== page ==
During the early months of 1996, a track of mammoth proportions slid it’s way onto the dancefloors of places like London’s Blue Note. A perfect early morning epic disco track with full-on strings and a hook that seem to make an evening’s clubbing complete. This track could be considered the ultimate example of what is interesting in English house music currently; chill, intelligent, seminal. If you haven’t caught on yet, we’re talking Faze Action… we’re talking “In The Trees”… we’re talking genius. With a couple twelve inch singles, some fantastic remixes, and a recent album which could be termed “essential” listening, Simon and Robin Lee are on a journey to house music’s pinnacle. Brad Massive talked disco with Faze’s main man…
First off, who is Faze Action? Introduce yourself and let’s hear some background information… age, favorite beer, political persuasion, favorite album of the 1980’s, pastimes, last book read, etc.
(Simon Lee): Faze Action is Robin Lee and Simon Lee. In basic terms, Robin is the musician and I’m the DJ/ Producer. I am 25 and he is 24. My favorite beer would have to be Lowenbrau. Political Persuasion? Left. My favorite album of the 1980s? There are loads, but Gwen Guthrie Padlock has to be up there near the top. My pastimes are drinking and buying music. The last book I read was the biography of Marvin Gaye.
With that established, let’s have the history of Faze Action… when did you discover house music and when did you start making it?
When did I discover house music? Well… house was not my first passion. It was funk and electro around 1985. From there I moved on to jazz in the summer of 1987. As my friends were well into house music around this time, I tended to go along with them to a lot of house clubs. During 1989, I got heavily into collecting disco and now I listen to a wide variety of music. Jazz, Reggae, Soul, Disco, Funk, and weird stuff… anything that clicks with me. We started making our music in 1995. I wouldn’t describe our music as house… but, house DJ’s play it, which is fine.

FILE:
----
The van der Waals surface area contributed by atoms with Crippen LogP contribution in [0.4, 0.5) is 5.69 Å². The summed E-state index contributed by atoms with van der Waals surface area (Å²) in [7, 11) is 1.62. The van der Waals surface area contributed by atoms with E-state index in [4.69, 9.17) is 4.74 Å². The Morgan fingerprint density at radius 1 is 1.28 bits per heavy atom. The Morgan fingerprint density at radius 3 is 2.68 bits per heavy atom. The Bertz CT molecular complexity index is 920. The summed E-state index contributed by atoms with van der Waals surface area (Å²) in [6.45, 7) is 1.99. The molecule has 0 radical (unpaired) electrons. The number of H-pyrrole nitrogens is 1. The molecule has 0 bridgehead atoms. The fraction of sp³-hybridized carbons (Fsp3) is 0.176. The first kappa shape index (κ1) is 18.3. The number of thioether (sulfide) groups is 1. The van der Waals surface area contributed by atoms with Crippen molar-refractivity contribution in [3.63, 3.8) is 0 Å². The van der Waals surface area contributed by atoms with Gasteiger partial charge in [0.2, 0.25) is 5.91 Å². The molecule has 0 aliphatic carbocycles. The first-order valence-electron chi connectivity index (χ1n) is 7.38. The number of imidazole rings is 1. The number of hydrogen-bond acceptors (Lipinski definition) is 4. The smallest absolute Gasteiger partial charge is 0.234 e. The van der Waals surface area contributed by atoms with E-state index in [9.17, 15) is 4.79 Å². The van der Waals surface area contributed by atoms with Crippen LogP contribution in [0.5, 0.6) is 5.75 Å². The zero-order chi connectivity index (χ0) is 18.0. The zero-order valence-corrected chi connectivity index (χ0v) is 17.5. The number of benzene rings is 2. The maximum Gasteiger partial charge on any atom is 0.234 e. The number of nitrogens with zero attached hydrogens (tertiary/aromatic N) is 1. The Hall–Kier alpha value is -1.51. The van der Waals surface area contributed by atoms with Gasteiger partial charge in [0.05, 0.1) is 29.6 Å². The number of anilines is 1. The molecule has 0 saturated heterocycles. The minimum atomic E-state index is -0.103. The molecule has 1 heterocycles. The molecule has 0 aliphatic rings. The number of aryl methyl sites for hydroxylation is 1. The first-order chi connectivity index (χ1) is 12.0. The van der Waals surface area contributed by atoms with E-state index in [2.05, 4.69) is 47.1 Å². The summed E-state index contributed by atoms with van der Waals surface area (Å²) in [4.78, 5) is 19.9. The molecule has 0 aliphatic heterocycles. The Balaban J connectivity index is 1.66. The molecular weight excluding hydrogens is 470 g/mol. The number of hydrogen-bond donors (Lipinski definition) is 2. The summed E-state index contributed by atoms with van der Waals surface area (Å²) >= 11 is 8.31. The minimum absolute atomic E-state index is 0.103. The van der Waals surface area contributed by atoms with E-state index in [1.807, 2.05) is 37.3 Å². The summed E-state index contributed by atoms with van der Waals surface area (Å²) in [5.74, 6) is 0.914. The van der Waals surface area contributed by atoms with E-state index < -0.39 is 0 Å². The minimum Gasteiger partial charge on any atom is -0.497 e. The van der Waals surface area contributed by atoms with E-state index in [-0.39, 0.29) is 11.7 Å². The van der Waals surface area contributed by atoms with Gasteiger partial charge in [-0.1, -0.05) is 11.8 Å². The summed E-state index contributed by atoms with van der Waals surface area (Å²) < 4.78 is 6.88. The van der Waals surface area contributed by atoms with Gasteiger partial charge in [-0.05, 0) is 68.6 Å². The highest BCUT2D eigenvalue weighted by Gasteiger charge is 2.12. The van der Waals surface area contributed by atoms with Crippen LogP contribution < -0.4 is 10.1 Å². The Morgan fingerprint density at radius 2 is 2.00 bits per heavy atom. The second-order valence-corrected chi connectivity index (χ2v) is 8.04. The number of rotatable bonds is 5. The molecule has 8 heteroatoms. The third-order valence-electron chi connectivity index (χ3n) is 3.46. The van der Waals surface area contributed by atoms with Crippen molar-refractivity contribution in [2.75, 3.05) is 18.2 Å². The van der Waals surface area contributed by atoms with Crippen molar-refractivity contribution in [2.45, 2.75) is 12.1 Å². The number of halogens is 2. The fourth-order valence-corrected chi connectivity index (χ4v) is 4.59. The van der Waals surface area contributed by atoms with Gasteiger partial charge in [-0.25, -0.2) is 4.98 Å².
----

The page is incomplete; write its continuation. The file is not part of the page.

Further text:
“In The Trees” turned out to be an extremely successful and critically acclaimed tune. Did you think it would be that well received and how do you feel about it’s success?
To be quite honest, I didn’t think “In The Trees” would be well received… but it’s success really launched our career and made us realize that music was going to be the first thing in our lives. In the beginning, our aim was to make disco with a slight twist but on the album we tried to push the boundaries of our sound as far as we could.
Let’s talk kit and production style…
We brought in live musicians which makes the creative process fun, interesting, stressful, rewarding… although not always in that order. Kit? I use someone else’s studio which is equipped with a 1973 Stramp desk.
You also have developed a reputation as a DJ…what’s your approach to that?
Well, anything goes…but in an orderly way. My best gig would be Madrid.
What do you think about the current media hype surrounding “New English House Music?”
I feel the term is not necessarily a phenomena… just people making good music.
Which five albums have influenced your music the most?
Lamont Johnson’s “Calypso After Nine,” NYC Peech Boys’ “Don’t Make Me Wait,” Quincy Jones’ “They Call Me Mister Tibbs,” Isley Brothers’ “3+3,” and Johnny Hammond’s “Tears.”
Where would you like to be in five years?
In five years I’d like to be producing big rock bands and doing experimental stuff. In ten years I’d like to be living in Spain (I’m currently study Spanish) producing music.